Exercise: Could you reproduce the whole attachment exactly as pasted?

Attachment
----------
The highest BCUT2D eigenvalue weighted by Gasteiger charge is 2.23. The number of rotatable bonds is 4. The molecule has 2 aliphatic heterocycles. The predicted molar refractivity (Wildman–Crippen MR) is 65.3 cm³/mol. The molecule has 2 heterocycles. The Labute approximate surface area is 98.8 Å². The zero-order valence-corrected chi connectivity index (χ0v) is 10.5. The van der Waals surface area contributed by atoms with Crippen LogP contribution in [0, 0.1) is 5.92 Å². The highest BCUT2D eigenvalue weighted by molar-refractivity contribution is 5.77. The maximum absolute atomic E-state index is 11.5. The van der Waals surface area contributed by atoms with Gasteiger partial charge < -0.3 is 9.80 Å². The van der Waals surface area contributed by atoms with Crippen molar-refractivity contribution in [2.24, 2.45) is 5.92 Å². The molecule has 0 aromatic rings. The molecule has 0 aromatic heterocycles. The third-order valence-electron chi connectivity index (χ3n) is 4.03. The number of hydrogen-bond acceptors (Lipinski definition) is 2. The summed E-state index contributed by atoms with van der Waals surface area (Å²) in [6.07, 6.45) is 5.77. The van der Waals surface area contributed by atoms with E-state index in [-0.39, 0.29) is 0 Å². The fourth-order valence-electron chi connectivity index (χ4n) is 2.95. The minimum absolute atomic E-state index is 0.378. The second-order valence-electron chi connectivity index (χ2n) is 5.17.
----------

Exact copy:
The highest BCUT2D eigenvalue weighted by Gasteiger charge is 2.23. The number of rotatable bonds is 4. The molecule has 2 aliphatic heterocycles. The predicted molar refractivity (Wildman–Crippen MR) is 65.3 cm³/mol. The molecule has 2 heterocycles. The Labute approximate surface area is 98.8 Å². The zero-order valence-corrected chi connectivity index (χ0v) is 10.5. The van der Waals surface area contributed by atoms with Crippen LogP contribution in [0, 0.1) is 5.92 Å². The highest BCUT2D eigenvalue weighted by molar-refractivity contribution is 5.77. The maximum absolute atomic E-state index is 11.5. The van der Waals surface area contributed by atoms with Gasteiger partial charge < -0.3 is 9.80 Å². The van der Waals surface area contributed by atoms with Crippen molar-refractivity contribution in [2.24, 2.45) is 5.92 Å². The molecule has 0 aromatic rings. The molecule has 0 aromatic heterocycles. The third-order valence-electron chi connectivity index (χ3n) is 4.03. The number of hydrogen-bond acceptors (Lipinski definition) is 2. The summed E-state index contributed by atoms with van der Waals surface area (Å²) in [6.07, 6.45) is 5.77. The van der Waals surface area contributed by atoms with E-state index in [-0.39, 0.29) is 0 Å². The fourth-order valence-electron chi connectivity index (χ4n) is 2.95. The minimum absolute atomic E-state index is 0.378. The second-order valence-electron chi connectivity index (χ2n) is 5.17.